6/20  05:56:41p  Node 1 received telnet cmd: WON'T Send Location
  6/20  05:56:41p  Node 1 sending telnet cmd: DON'T Send Location
  6/20  05:56:41p  Node 1 received telnet cmd: WILL Negotiate About Window Size
  6/20  05:56:41p  Node 1 received telnet sub-negotiation command: Negotiate About Window Size
  6/20  05:56:41p  Node 1 received telnet window size: 80x24
  6/20  05:56:41p  Node 1 received telnet cmd: WON'T New Environment Option
  6/20  05:56:41p  Node 1 received telnet sub-negotiation command: Terminal Type
  6/20  05:56:41p  Node 1 received telnet terminal type: ANSI

SSH

Secure Shell version 2 clients are supported, by default, on the standard SSH TCP port: 22.

SSHv2 support provided by cryptlib.

cryptlib.key

The SSH private key is stored in the file ctrl/cryptlib.key and is encrypted with the configured System Password (from SCFG→System). If the System Password is changed after the cryptlib.key file has been generated (and encrypted), you will need to delete the key file and recycle the terminal server for the key file to be regenerated and re-encrypted with the new System Password.

The following Terminal Server log message indicates a problem decrypting the cryptlib.key file:

'Couldn't import the session key used to protect the private key' (-22) getting private key

RLogin

BSD Rlogin (RFC-1282) clients are supported, by default, on the standard RLogin TCP port: 513.

History

Synchronet's RLogin support has gone through some significant changes since its introduction in 2000.

SBBS v3.00c 2000

  • digital man added initial support for accepting connections from BSD RLogin:

The Synchronet Telnet Server (later referred to as the “Terminal Server”) was enhanced to recognize the BSD RLogin connect sequence on a secondary port (TCP port 513 by default) and bypass the “Login:” prompt if the username specified in either first (client-user-name) or second (server-user-name) strings sent from the RLogin client were recognized as a valid user/login ID (alias). The default behavior was to compare the first (client-user-name) string as the attempted login ID but this could be changed by checking the SBBSCTRL:Telnet→Configure→RLogin→Use 2nd Login Name checkbox. Comparing *both* RLogin-client provided strings was not supported (only one or the other would be compared against the user database).

  • The password prompt was still displayed and a valid password required in order to login as the identified user ID. If the user ID was not recognized as a valid user, then the new user application process was started (with the user's alias automatically filled in with the specified client-user-name or server-user-name value).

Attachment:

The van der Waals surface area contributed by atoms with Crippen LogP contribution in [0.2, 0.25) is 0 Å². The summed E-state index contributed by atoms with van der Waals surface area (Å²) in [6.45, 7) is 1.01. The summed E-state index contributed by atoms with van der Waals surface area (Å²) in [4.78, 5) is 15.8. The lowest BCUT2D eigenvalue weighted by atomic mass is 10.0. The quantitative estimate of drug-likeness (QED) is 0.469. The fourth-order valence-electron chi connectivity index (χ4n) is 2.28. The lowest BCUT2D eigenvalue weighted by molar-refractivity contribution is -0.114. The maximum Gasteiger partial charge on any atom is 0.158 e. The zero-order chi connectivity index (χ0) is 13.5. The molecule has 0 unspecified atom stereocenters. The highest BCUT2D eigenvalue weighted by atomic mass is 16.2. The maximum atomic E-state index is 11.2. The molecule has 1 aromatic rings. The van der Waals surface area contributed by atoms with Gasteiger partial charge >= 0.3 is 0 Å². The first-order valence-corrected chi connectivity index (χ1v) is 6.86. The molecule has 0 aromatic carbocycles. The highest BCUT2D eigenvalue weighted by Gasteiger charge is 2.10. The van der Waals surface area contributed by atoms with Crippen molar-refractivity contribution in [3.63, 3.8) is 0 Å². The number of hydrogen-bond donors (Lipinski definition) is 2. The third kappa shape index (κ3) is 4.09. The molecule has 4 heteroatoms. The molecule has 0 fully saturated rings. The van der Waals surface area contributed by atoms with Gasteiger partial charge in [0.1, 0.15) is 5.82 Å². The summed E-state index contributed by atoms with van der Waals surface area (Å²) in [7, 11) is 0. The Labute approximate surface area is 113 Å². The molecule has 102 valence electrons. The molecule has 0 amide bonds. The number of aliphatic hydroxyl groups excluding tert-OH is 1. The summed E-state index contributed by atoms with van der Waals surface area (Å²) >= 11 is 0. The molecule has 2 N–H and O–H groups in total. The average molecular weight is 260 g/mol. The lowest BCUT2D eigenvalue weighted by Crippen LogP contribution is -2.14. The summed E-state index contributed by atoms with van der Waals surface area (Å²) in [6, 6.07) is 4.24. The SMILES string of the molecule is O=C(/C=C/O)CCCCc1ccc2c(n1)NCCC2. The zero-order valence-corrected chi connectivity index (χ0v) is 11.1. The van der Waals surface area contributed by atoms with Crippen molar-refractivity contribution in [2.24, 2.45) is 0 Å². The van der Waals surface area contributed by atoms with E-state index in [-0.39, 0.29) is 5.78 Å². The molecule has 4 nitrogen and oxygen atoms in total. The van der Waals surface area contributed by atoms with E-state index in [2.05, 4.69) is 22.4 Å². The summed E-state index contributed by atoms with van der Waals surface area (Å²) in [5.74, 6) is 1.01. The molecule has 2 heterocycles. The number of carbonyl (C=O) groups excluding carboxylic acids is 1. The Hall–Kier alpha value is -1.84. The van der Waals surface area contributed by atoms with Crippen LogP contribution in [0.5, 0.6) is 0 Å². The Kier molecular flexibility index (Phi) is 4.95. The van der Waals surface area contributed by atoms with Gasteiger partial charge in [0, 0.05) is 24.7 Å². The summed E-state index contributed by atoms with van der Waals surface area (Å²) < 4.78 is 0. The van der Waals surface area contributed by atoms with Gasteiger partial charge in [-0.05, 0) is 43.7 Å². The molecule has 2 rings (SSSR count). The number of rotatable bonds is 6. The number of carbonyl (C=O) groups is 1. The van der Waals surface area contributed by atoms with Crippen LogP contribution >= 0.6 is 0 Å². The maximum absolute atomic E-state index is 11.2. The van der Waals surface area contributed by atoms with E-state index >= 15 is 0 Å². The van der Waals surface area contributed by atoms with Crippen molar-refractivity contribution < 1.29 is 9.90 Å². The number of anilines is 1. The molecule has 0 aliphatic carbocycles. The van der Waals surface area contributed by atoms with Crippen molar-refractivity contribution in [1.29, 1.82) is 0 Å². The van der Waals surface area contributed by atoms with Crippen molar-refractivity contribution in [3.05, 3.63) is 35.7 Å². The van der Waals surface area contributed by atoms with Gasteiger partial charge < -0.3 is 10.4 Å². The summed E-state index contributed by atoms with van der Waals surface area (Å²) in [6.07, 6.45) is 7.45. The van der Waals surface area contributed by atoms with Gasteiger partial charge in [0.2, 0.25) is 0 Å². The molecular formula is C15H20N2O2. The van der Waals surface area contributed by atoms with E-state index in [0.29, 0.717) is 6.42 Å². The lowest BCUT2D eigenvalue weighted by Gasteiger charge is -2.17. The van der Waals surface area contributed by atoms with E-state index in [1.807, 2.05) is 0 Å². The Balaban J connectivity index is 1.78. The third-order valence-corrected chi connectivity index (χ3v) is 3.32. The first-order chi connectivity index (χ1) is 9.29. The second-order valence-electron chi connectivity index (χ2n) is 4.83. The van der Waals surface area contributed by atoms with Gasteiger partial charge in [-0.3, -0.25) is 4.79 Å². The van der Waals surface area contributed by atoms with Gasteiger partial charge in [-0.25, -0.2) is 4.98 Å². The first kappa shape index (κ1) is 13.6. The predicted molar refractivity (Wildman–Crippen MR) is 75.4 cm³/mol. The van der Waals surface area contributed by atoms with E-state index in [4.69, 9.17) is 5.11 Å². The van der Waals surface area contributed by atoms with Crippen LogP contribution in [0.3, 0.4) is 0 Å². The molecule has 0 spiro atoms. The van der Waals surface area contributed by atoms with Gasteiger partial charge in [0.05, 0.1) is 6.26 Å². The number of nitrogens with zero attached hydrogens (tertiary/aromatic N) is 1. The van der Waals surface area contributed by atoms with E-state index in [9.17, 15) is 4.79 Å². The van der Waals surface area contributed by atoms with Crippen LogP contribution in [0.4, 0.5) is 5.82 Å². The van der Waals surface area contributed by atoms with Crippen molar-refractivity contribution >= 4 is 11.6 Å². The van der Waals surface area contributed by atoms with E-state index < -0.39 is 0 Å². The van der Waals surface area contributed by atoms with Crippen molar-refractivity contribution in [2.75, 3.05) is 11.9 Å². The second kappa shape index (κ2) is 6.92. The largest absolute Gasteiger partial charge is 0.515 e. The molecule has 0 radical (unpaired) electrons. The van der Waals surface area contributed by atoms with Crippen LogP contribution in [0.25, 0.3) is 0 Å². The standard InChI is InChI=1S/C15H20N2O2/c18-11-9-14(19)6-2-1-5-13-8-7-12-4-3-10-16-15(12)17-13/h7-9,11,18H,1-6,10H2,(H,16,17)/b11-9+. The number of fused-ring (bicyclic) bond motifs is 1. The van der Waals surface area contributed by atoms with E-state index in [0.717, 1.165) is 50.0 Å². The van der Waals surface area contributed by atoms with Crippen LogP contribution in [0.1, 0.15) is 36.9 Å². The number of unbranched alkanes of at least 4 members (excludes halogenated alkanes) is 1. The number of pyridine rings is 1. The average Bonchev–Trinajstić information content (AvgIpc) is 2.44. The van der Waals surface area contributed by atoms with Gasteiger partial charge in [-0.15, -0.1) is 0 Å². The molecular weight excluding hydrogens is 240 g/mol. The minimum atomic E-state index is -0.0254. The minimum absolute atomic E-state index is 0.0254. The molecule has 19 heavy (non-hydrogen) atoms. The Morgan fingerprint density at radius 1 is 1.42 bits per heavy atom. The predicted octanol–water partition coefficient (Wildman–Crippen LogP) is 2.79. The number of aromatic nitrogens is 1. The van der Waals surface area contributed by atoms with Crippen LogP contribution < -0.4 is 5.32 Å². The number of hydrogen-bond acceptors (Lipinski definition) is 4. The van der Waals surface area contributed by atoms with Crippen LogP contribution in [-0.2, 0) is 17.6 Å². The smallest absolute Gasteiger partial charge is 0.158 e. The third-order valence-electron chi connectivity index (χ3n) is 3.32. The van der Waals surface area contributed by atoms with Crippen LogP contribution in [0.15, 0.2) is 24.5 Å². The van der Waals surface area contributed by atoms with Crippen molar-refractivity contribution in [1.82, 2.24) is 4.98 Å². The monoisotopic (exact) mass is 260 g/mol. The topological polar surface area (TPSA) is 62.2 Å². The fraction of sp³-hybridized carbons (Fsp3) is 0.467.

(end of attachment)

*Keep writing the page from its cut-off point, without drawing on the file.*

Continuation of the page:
SBBS v3.10g 2002

  • digital man added the r2 option to sbbs (console) to use the second RLogin string as the username.
  • digital man added support for the Telnet gateway module to be optionally used as a gateway to an RLogin server (e.g. TradeWars Game Server, aka TWGS) - by specifying the TG_RLOGIN mode flag to the telnet_gate function (via Baja or JavaScript). The current user's login ID (alias) was sent as the client-user-name string and the user's real name was sent as the server-user-name string as part of the outbound RLogin connection establishment.

SBBS v3.12a 2004

  • Deuce changed the default RLogin configuration (by this time stored in the Options field of the [bbs] section of the sbbs.ini file to use the second string sent by the RLogin client as the login ID (USE_2ND_RLOGIN).
  • Deuce changed the default configuration to enable/accept RLogin connections.
  • Deuce added support for automatic-login if a valid user password was supplied in either the client-user-name or server-user-name strings sent from the RLogin client (which string was assumed to be the user ID and which was assumed to be the password was determined by the “Use 2nd Login Name” option) or the client's IP address was listed in the (newly introduced) text/rlogin.can file, then the user would be automatically logged in without needing to provide/send a password.

SBBS v3.13a 2005

  • Deuce changed the RLogin connection behavior as follows:
if (specified user does not exist) {
    if (rlogin password recieved) {
        create new user with specified password
    }
    else {
        create new user with random password
        show password to user
        allow user to change password
        validate new password
   }
}
else {
    if(password is correct) {
        logon user
    }
    else {
        prompt for current password
    }
}

SBBS v3.16a 2012

  • echicken added a new mode flag (TG_SENDPASS) to the telnet_gate function which if combined with TG_RLOGIN mode flag would send the current user's password as the second RLogin string (server-user-name) during an outbound RLogin connection (instead of the default behavior of sending the current user's real name).

SBBS v3.16a 2013

  • mcmlxxix removed echicken's TG_SENDPASS mode flag support and created a new function (bbs.rlogin_gate) which accepted arguments to be sent to the remote RLogin server (presumably, the user's name and password, in that order).

SBBS v3.16b 2014

  • digital man removed and deprecated the USE_2ND_RLOGIN option (and related sbbs command-line option and sbbsctrl checkbox) as this is now the only behavior supported by the Synchronet Terminal Server: the first string received from the RLogin client (client-user-name) may be a password, the second string received (server-user-name) must be a valid user ID (alias).
  • digital man changed the bbs.rlogin_gate function to accept 3 optional arguments: client-user-name, server-user-name, and terminal, in the order specified by the RFC-1282.

JavaScript

Additional JavaScript objects are available to Terminal Server modules only:

Source Code

The Synchronet Terminal Server source code makes up the majority of the C (and all of the C++) files found in cvs/src/sbbs3 with the main module being main.cpp.

See Also

1)
ANSI X3.64/ECMA-048 escape sequence
2)
e.g. VT-220 or XTerm escape sequence